by Rosemary McLoughlin
Review by Gayle Surrette
Atria Books Paperback ISBN/ITEM#: 9781476733104
Date: 25 February 2014 List Price $16.00 Amazon US / Amazon UK
Tyringham Park was a difficult book to read. I read it to the end and it is well written with some very interesting characters. It's too bad that the most interesting and sympathetic characters are the minor background ones, the kind that don't last very long before they move offstage. On the other hand, the main character, and most of her family, are the most psychologically damaged and dysfunctional bunch a reader would hope never to meet again. Thus, I have a hard time judging how to rate the book other than to say, I kept reading to see if I was right about the underlying mystery, or mysteries, depending on whether you pick up on one that is the elephant in the room, but never dealt with -- so it did keep me reading. I also didn't throw it against a convenient wall either, although since it was an electronic copy, and on my pad, I wouldn't do that anyway. I guess whether you'll like the book or not depends on your tolerance for unlikeable characters who do nothing to make their lives better, or even to help themselves, and in fact mostly work against their own interests.
The book starts in 1917 when the main character, Charlotte Blackshaw, is about eight and her younger sister, Victoria, who is not quite two-years-old, disappears. Victoria is never found, nor is her body, and the lack of closure about what happened to her has a direct influence on Charlotte's life for years to come. Victoria was known as the pretty one and also accommodating and quiet. Charlotte was considered tom-boyish, rude, ignorant, and ugly. With a start like that you can see why she tended to be a bit unruly. Added to that is the fact that the nurse in charge of her and her sister hated children. Readers learn very quickly that the nurse beat the children and withheld food.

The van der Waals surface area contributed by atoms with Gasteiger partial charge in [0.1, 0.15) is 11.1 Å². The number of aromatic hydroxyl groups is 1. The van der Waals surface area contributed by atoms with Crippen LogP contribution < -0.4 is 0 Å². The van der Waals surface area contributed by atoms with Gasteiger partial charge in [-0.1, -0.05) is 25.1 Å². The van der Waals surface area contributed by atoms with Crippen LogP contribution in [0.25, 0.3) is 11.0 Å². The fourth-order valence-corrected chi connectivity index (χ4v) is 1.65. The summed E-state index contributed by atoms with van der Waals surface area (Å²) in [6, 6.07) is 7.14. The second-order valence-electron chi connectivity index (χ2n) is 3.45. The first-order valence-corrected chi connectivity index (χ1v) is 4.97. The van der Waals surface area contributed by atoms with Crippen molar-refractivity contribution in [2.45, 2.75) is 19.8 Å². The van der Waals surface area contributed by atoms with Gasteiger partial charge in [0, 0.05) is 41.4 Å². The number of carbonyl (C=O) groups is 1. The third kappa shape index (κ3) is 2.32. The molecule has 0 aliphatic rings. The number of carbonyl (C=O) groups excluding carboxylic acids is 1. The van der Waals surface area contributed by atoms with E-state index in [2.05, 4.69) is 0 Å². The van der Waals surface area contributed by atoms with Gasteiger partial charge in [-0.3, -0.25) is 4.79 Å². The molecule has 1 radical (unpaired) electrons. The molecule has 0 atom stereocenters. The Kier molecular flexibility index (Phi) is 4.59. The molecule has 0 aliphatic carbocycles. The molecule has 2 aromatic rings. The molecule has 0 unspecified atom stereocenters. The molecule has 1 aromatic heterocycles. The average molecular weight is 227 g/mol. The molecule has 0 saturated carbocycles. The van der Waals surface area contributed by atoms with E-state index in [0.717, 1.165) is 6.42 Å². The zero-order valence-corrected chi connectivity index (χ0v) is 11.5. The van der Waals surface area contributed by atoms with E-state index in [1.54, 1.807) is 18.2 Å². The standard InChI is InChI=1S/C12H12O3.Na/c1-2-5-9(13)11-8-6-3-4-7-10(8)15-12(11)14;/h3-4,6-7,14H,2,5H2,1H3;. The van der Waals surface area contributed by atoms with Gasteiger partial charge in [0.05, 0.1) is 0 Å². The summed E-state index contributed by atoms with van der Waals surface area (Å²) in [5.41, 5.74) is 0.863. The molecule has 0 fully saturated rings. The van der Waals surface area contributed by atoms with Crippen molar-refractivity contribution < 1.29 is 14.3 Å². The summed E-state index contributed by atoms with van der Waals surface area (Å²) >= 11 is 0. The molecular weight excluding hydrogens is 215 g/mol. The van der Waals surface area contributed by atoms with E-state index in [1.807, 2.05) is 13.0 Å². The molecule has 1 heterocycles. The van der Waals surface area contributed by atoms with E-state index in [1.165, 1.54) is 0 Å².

At first you feel very sorry for Charlotte. However, as time passes and you learn more about her family and her place within it, it becomes obvious that she also has a lot of opportunities to improve her lot in life but, instead, takes those opportunities and destroys them. Over time as she grows up she has people come into her life that go above and beyond what you'd expect of a hired employee and try to help her grow in strength and self-respect.
The book follow the ups and downs of Charlotte's life -- the good, the bad, the hopeful, the ugly, and finally the ultimate reveal that has been driving her actions throughout. It's interesting how a singularly horrible childhood, coupled with the loss of a child and the lack of closure, can influence the lives of so many people.
This is not a book that some people will want to read, but it is an interesting psychological study of a dysfunctional family, during an interesting period of history, and dealing with English aristocracy, Ireland, Australia, and the time between World War I and II. I'd definitely read a sample prior to diving into the book to see if it is your cup of tea.